CMS takes singer search to social
Rosalee Johnson has dreamed of singing the national anthem at a major sporting event. In fact, it’s on the 26-year-old’s list of 30 things to do before she turns 30.
So when she heard Charlotte Motor Speedway was hosting an “American Idol”-style competition to select national anthem and “God Bless America” singers for its NASCAR races, she spent her lunch hour belting out her best rendition of “The Star-Spangled Banner” in a mobile recording studio outside the racetrack. She immediately posted it on her Facebook page and Twitter account and wrote, “Hey everybody. I’ve auditioned to sing the national anthem at Charlotte Motor Speedway. Please vote. The winner is whoever gets the most votes.”
|Driver Kenny Wallace helped kick off auditions for the Speedway Superstar Tour in Charlotte.
The video Johnson posted shows just how effective the strategy can be. She has 1,377 friends on Facebook, and many of those shared it with their friends, helping her get 1,212 votes within a week of the video’s posting.
“The thing we like about what we’re doing with this enhancement is encouraging and empowering these fans to become social advocates on our behalf and expanding our reach beyond our traditional audience,” said Tim Schuldt, CMS vice president of consumer marketing and sales. “The name of the game [in marketing] is fragmentation of media outlets. The way people are receiving and choosing to receive information has changed and this allows us to reach them.”
CMS hired Charlotte-based Red Moon Marketing to run the program. It is the latest in a string of Speedway Motorsports Inc. tracks to adopt the program. Las Vegas Motor Speedway and New Hampshire Motor Speedway ran similar programs this year, CMS President Marcus Smith said.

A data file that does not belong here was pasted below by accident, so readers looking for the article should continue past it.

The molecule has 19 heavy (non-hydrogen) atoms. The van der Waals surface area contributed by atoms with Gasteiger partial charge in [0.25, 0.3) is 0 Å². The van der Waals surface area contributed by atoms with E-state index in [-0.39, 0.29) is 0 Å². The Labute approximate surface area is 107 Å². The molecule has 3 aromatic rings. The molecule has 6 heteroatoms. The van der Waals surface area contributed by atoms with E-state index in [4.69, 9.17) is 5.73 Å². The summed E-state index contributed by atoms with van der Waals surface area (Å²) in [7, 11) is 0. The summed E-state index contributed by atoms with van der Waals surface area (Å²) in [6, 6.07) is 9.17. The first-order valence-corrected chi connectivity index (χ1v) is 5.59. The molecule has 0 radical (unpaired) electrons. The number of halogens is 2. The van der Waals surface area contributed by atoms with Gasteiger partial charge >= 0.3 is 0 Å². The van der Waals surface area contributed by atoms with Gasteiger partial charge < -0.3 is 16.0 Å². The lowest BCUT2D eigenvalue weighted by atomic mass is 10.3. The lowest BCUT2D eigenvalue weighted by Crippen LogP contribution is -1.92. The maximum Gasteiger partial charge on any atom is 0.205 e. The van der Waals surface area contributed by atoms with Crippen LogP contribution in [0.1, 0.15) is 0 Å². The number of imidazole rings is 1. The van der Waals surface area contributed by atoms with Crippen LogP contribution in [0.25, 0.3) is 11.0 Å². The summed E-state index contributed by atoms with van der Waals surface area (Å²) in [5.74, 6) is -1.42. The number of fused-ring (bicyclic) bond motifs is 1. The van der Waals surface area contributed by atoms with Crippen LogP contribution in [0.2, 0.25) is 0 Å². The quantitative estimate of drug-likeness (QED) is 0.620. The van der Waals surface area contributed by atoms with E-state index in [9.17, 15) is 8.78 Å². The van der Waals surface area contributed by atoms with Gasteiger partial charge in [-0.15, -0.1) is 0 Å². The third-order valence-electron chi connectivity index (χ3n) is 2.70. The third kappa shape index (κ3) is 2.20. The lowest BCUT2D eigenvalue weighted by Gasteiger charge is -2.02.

“We thought it was a great way to engage communities around where our fans are from,” Smith said. “I’ve been measuring it on two fronts: both on ticket sales related to mobile marketing but also the publicity and exposure it generates.”
In its first four days, the microsite had 97,000 page views, 9,000 video views and 48,000 unique visitors. The speedway typically averages 66,000 uniques a day, but unlike that traffic, Facebook fed most of the 24,500 visitors a day to the microsite.
CMS chose to take the tour to markets where it doesn’t typically buy much media or pull a large audience, such as Wilmington, N.C., Myrtle Beach, S.C., and Fayetteville, N.C. It also went to some of its strongest markets, such as Greensboro, N.C., Winston-Salem, N.C. and Columbia, S.C.
CMS sponsors Best Buy and Coca-Cola signed on to be presenting sponsors of the tour. Financial terms weren’t available. The majority of the 18 tour stops were at Best Buy locations, and they received promotion on Time Warner Cable and local radio.
Schuldt said the tour cost 10 percent of their marketing budget. Initial return-on-investment numbers were “pleasing.”
“The awareness levels in these markets will be much stronger than they would have been without it,” he said. “That’s what we wanted to do.”